On the Road to “Efficiency First” in the Energy Union – Are we there yet?


In 2015, the European Commission adopted moderating energy demand as a pillar of the Energy Union and “Efficiency First” as a guiding principle underpinning it. Last Friday, the Commission released its third State of the Energy Union. So how is Europe doing on implementing “Efficiency First”?

The Commission states that it “has presented nearly all the proposals needed to deliver on the energy efficiency first principle.” An independent assessment conducted by RAP, OpenExp, eceee, and E3G comes to a less rosy conclusion. The authors find that while there has been some progress over the past year, Efficiency First is far from being systematically incorporated into energy and climate policies and programmes and additional efforts are needed to ensure energy savings will be the first fuel of Europe by 2030.

What’s good: Recent changes improve how efficiency is valued in impact assessments and on public balance sheets, helping to address some of the barriers to ambitious efficiency policy and market growth. The Clean Energy for All Europeans package makes some progress on Efficiency First through amendments to the Energy Efficiency Directive, Energy Performance of Buildings Directive, and legislation on the internal market for electricity.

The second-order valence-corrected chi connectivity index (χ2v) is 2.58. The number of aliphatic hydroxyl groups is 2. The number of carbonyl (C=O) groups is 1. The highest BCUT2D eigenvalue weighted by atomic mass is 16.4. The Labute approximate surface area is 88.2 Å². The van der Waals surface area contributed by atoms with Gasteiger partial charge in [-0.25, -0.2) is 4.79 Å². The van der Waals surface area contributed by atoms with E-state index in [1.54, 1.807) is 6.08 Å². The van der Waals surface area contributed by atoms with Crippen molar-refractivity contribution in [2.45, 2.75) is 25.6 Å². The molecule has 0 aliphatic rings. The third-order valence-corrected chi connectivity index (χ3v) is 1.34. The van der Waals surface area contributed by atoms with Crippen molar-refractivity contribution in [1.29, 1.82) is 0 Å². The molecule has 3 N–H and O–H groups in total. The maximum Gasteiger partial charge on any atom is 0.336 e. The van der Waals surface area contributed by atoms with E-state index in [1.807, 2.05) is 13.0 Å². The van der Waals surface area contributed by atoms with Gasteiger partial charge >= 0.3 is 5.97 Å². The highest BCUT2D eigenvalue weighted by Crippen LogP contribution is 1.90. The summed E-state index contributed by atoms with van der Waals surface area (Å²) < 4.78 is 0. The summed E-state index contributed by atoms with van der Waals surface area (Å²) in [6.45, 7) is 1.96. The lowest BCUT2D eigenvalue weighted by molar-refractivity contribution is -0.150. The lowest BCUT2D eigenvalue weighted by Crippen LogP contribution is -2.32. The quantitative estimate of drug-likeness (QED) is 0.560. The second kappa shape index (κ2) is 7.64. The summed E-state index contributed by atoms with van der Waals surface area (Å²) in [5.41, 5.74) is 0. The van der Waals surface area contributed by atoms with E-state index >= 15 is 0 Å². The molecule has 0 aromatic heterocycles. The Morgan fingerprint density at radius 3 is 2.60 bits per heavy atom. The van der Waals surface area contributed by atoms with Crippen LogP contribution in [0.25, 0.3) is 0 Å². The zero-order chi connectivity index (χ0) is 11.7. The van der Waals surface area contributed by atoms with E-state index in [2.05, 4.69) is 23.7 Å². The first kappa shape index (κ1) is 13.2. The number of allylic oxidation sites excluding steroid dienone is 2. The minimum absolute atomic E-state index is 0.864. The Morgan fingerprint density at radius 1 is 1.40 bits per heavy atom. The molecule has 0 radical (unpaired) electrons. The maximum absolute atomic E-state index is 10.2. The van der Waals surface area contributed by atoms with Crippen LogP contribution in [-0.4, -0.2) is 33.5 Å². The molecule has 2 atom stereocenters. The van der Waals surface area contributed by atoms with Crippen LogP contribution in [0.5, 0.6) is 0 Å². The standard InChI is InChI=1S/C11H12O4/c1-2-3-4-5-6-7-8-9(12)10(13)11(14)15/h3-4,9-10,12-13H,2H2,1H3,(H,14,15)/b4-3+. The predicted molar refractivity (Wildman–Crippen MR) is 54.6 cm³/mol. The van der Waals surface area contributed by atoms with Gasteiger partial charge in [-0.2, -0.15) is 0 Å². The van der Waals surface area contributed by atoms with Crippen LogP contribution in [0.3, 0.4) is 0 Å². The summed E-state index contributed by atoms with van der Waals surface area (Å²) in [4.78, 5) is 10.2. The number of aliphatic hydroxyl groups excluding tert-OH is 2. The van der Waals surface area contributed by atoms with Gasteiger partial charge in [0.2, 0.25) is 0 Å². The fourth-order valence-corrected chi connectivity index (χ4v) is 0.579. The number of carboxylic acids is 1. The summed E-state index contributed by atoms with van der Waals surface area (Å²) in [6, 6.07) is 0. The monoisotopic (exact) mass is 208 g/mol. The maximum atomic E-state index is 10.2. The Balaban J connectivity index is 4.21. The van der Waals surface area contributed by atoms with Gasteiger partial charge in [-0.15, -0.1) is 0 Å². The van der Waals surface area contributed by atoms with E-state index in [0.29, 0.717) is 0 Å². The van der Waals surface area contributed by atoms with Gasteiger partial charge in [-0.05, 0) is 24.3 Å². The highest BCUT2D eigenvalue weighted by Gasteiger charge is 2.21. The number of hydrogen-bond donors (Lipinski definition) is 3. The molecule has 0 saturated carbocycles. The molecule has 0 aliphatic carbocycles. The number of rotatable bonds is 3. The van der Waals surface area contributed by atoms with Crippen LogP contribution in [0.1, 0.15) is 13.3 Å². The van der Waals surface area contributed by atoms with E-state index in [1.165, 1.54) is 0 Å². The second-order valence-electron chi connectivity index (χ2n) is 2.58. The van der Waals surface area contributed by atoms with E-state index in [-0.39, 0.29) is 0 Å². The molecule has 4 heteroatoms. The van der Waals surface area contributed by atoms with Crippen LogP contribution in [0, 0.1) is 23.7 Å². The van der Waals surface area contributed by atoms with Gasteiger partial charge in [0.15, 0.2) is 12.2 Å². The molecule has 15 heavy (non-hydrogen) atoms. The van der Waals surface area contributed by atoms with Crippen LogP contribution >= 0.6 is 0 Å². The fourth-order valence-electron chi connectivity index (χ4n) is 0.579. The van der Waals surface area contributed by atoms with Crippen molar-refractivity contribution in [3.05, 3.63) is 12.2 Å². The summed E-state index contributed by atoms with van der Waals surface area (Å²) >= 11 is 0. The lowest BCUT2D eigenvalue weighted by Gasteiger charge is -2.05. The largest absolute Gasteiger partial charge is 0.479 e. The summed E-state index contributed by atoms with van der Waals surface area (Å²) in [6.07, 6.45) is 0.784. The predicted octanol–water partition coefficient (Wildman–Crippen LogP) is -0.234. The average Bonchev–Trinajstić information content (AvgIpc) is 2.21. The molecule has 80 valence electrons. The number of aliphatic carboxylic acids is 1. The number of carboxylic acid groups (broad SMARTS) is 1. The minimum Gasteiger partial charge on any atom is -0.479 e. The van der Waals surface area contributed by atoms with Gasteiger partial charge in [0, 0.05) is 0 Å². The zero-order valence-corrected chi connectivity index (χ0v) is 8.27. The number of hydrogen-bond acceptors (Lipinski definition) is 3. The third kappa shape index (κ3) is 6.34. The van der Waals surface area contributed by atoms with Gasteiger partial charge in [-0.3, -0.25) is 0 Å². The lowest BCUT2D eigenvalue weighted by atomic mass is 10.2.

What’s missing: Efficiency First means delivering energy savings and demand response among end-use customers whenever these resources are less costly or more valuable than supply-side alternatives. This will only happen when the potential for these resources is assessed as the first step in energy planning, investment, regulation, and market design, and when the projections of EU primary energy mix consider the societal benefits of energy efficiency through, for example, the use of a societal discount rate. It also needs to be followed up by delivery of energy savings and demand response wherever they are found to deliver higher net benefits than investments in networks or supply alone.

Where next: The authors recommend that the Commission define Efficiency First and introduce a roadmap to identify the policies and processes where efficiency is ignored or undervalued. In 2018, the negotiations over the Clean Energy for All package, proposal for the next Multiannual Financial Framework, and revisions to the State Aid Guidelines will present critical opportunities for the Commission to lead in anchoring Efficiency First in the Energy Union.

Customers must be at the centre of Europe’s strategy to deliver on the Paris Agreement as well as on Europe’s sustainable development goals. The delivery on Europe’s commitments under both agreements cannot be achieved without building a truly resilient Energy Union with a forward-looking climate change policy and a just energy transition. This means stepping up the role of energy efficiency and demand response—policies that are fundamental to the cost-effective transition to a decarbonized, renewables-based, reliable energy system.

A version of this blog was originally published by eceee.